On Wednesday March 29th, we reached the culmination of a seven-month process related to this year’s Notre Dame App Challenge when we held our Final Four Presentation event at the Mendoza College of Business on the University of Notre Dame campus. The Notre Dame App Challenge is a first-ever event to give anyone on campus—students, faculty and staff—the chance to build their app from concept to reality, get real-world help refining their idea, and compete for over $10,000 in prizes. The Challenge started September 12th, 2016, and officially concluded this week. It was funded by the university and SAP provided orchestration and technical assistance throughout the process. I had the great privilege to serve as master of ceremonies for this final event and speak about SAP’s commitment to innovation and improving people’s lives.
Drawing from Notre Dame President Fr. John Jenkins’ charge to “advance our vision of Notre Dame as a powerful force to heal, unify, and enlighten our world”, ideas submitted for the Challenge built their ideas around one or more of these three goals.
The App Challenge operated on a three-round model. Round 1 was open to anyone at the main Notre Dame campus and involved the submission of over 80 ideas. A committee of judges from across campus selected 20 submissions to proceed to Round 2, which involved working with those chosen submissions to prototype and refine the app ideas. These 20 semi-finalist ideas received expert assistance from across campus in areas including user experience, interface design, intellectual property, technical feasibility and information security. One of SAP’s contributions to the challenge was to host a SAP Code Jam on November 1st to teach student teams how to prototype application ideas on the Hana Cloud Platform.
The final phase began earlier this calendar year when each team began work with Notre Dame student intern developers who were tasked with building a minimum viable app to realize the vision of each team. The final presentations included an overview of the service idea and a demonstration of the app itself. We were treated to four outstanding presentations and a distinguished panel of Notre Dame leaders picked the winners as follows:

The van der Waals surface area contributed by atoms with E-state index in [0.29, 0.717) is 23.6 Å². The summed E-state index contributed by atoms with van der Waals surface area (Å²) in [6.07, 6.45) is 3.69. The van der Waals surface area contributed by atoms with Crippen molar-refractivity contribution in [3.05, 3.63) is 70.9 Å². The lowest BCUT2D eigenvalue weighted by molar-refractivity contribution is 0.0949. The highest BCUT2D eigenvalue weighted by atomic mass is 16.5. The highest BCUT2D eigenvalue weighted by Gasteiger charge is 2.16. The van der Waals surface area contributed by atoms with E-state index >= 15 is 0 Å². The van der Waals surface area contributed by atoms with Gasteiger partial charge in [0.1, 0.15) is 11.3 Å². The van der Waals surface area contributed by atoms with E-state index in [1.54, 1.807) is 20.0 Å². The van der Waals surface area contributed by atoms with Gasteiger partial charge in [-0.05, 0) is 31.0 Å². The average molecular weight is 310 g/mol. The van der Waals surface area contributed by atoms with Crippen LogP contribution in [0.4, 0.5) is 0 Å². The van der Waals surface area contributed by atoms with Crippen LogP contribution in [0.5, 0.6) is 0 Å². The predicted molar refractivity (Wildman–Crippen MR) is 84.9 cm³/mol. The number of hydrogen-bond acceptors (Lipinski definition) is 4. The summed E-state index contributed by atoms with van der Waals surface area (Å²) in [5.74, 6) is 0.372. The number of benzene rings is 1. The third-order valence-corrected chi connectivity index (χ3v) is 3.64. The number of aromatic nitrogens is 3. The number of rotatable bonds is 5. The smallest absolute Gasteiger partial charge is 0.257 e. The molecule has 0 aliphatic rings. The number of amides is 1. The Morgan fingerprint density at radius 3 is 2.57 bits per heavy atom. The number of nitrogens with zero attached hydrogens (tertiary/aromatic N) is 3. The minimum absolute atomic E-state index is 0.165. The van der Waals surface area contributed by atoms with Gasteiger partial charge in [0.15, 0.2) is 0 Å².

- South Bend City Connect —an app idea created by graduate students Miriam Moore and Robbin Forsyth that aims to reduce the additional cost of poverty by integrating South Bend City services and assistance with financial education, low-cost banking resources and electronic utility payments into a powerful tool to aid in financial self-sufficiency.
- What’s Up Doc — created by undergraduate students Christopher Boldt, Sang Jun Park, Patrick Lacher and Paul Kozhipatt, this app seeks to improve mental health by providing users with treatment reminders, a daily mental health feedback survey that plots changes over time, and connects patients with those treating them.
- ZEBRA (Zebras Eliminating Barriers through Rare Advocacy), created by undergraduate students Katherine Inskeep, Anna Volk, William Langbo, and Kimberly Trochuck, the ZEBRA app aims to create a cohesive community of people suffering from “zebras,” a term used to identify rare diseases.
- Bargain Books — created by undergraduate students Mitchell Kokko, Brock Gallagher and Devyn Spruell, this app helps students with qualified financial aid to obtain textbooks and school supplies through the bookstore in a secure and discreet manner, so that they may have an equal opportunity to succeed in the classroom.
It was a terrific event and produced four wonderful stories of Notre Dame students being a Force for Good in four distinct communities by leveraging technology innovation.